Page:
Wednesday, October 22, 2008

Mortgage Brokers Ball.. 80's Deja Vu?

Possibly the most despised financiers in America, the nation's mortgage bankers, widely blamed for playing a central role in the global financial meltdown were whooping it up this week at a glittering annual convention

"We're all still here and we're still standing," declared Kieran Quinn, outgoing chairman of the association, who took the floor to a pounding chorus of Coldplay's Viva La Vida. He arrived shortly after a colour guard in full military regalia hoisted a US flag while an opera singer belted out The Star-Spangled Banner.

It reminds me of the coverage of the 'The Predator's Ball' the nickname for the annual conference thrown by Michael Milken for the private equity head honcho's of their day.

The last such event was much the same as the latest Mortgage Brokers Ball (doesn't have the same ring does it). In an environment where Drexel (Milken's firm) was under investigation and the public and politicians were rounding against him and his clients, bold statements were made.

Just like the Mortgage Brokers Ball Milken and others relayed the sentiments that 'we are still here' and it's 'business as usual'. That was the last such Ball as Drexel was, effectively, closed down by the government and Milken went to jail. Insider traders like Boesky and Levine joined him for a stretch and everyone got a little depressed that the gravy train had stopped.

The media rounded on Milken, Michael Thomas of the New York Observer. He had, variously, called Milken 'scum' a 'pig' and, oddly, 'beetle'. Commenting on Milken's impending sentencing he wrote "Whatever Judge Wood gives Mr. Milken won't be enough" and he hoped that life inside - and an introduction to buggery - would help him remember all the other crimes he had committed. 'The prospect of having one's sphincter enlarged to the circumference of the Holland Tunnel by the rigors of the prison social calendar often works wonders when it comes to refreshing memories'. Asked why he hated Milken so much he said "He looks like someone you would like to hate" adding” You don't have to know what a junk bond is to become infuriated by one".

The mortgage boys would do well to look back at this period of history and take some lessons in how things could turn out for them soon.

In a normal year, nobody would take much notice of a gathering of home loan originators. But a noisy group of protestors were on hand to remind the mortgage bankers of their unpopularity. Campaigners outside the conference centre wielded placards reading "grand theft bailout" and "jail greedy bankers - let them rot".

Bill Hackwell of Answer, a protest coalition involved in the demonstration, said: "We wanted to make sure they didn't think it was going to be business as usual as they meet to work out how to cover themselves."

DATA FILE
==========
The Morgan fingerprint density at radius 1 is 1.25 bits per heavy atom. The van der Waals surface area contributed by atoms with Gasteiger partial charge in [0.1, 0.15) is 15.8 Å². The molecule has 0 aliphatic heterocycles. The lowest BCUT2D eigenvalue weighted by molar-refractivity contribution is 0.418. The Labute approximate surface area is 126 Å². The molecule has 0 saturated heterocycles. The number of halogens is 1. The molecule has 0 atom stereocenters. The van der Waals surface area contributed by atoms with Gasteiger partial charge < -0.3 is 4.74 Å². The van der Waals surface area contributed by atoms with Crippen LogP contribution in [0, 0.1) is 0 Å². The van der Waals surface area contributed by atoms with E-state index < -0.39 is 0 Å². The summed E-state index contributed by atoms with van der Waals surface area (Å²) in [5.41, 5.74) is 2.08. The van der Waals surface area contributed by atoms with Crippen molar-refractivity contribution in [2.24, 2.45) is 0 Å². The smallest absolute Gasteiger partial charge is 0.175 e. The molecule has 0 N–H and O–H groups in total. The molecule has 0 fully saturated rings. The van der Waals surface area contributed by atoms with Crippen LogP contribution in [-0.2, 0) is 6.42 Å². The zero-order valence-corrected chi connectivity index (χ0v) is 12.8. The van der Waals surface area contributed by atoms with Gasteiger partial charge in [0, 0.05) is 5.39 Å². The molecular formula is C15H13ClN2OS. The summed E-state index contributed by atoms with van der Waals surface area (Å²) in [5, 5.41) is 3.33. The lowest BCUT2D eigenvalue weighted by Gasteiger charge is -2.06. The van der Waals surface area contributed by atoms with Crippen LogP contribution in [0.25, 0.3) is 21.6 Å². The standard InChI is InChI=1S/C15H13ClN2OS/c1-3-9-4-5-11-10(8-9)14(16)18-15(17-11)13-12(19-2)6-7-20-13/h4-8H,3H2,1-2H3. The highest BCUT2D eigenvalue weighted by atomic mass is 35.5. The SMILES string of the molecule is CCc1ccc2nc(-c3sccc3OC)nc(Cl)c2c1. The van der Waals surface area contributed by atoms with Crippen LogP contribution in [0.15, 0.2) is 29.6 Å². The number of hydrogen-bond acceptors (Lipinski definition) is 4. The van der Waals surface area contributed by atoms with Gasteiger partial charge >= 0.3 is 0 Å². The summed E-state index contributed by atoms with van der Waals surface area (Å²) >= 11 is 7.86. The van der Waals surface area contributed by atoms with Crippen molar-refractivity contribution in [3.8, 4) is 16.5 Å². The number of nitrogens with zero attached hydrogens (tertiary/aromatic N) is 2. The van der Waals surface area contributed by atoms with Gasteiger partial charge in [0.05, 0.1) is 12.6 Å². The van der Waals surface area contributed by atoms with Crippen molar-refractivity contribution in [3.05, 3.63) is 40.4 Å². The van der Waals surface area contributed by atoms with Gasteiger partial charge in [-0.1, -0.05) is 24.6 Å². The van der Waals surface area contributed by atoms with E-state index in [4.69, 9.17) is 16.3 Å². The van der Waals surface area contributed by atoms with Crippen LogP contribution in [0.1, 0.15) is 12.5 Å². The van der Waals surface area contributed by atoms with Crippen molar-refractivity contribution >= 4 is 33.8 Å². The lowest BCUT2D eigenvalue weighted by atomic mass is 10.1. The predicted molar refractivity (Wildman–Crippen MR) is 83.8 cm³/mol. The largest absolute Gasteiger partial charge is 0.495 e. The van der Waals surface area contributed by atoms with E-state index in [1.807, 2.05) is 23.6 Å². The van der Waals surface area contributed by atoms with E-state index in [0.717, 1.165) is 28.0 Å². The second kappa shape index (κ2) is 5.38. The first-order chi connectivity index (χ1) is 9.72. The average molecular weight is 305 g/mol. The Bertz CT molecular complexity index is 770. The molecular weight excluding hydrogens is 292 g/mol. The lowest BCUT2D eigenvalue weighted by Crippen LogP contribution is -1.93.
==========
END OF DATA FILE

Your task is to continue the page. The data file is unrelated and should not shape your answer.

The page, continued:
It is clear to all now that unscrupulous lenders gave inappropriate mortgages on customers who could never afford to repay them. The MBA's own figures show that 9.1% of mortgages on US family homes are in arrears - the highest figure since records started 39 years ago.

Although it looked like business as usual at the conference with some admitting errors were made, some in the industry were not prepared shoulder all of the blame.

"There's certainly no lack of blame to be shared around the entire global economy," one said. "To say one industry is responsible for all this is a little simplistic."

His view was echoed by Ted Eric May, managing partner of law firm Sheldon May which specialises in servicing the mortgage industry: "Politicians and the general public are looking for easy people to blame. All of us are to blame. Our society has gone from living within our means to borrowing without restraint."

Inside the conference's exhibition hall stories of reckless lending were discussed. Phillip McCall, a mortgage fraud investigator, cited a case of a warehouse worker who applied for a mortgage, claiming an income of $7,500 per month: "Basic common sense is going to tell you someone in a warehouse is not going to be earnings $90,000."

This kind of application was left unchecked by mortgage lenders, but there is a point for apportionment of blame here. The warehouse worker, by falsely claiming his income was this high, committed fraud. This story is by no means a solitary case, one wonders if those who took out such fraudulent mortgages will be prosecuted.. I very much doubt it.

The last High Yield Bond Conference (the official name for the Predator's Ball) had a record attendance of 3,000 issuers and investors and the mood was optimistic. Milken had said previously that he was 'proud' to be in the High Yield Bond business and talked about raising '$6 out of every $10' to build homes for Americans to achieve their home-ownership dreams.

Sipping a drink as a guitarist played gentle melodies in the conference's foyer, Cary Burch, the chief executive of mortgage software provider LSSI, said mortgage lending was a force for good: "I'm proud to be part of this industry. It's been great to help people achieve their home-ownership dreams."

At least it was only a financial crisis that has come to haunt us from the 80's and not florescent socks and shoulder pads...

Source HF Markets - Online Trading

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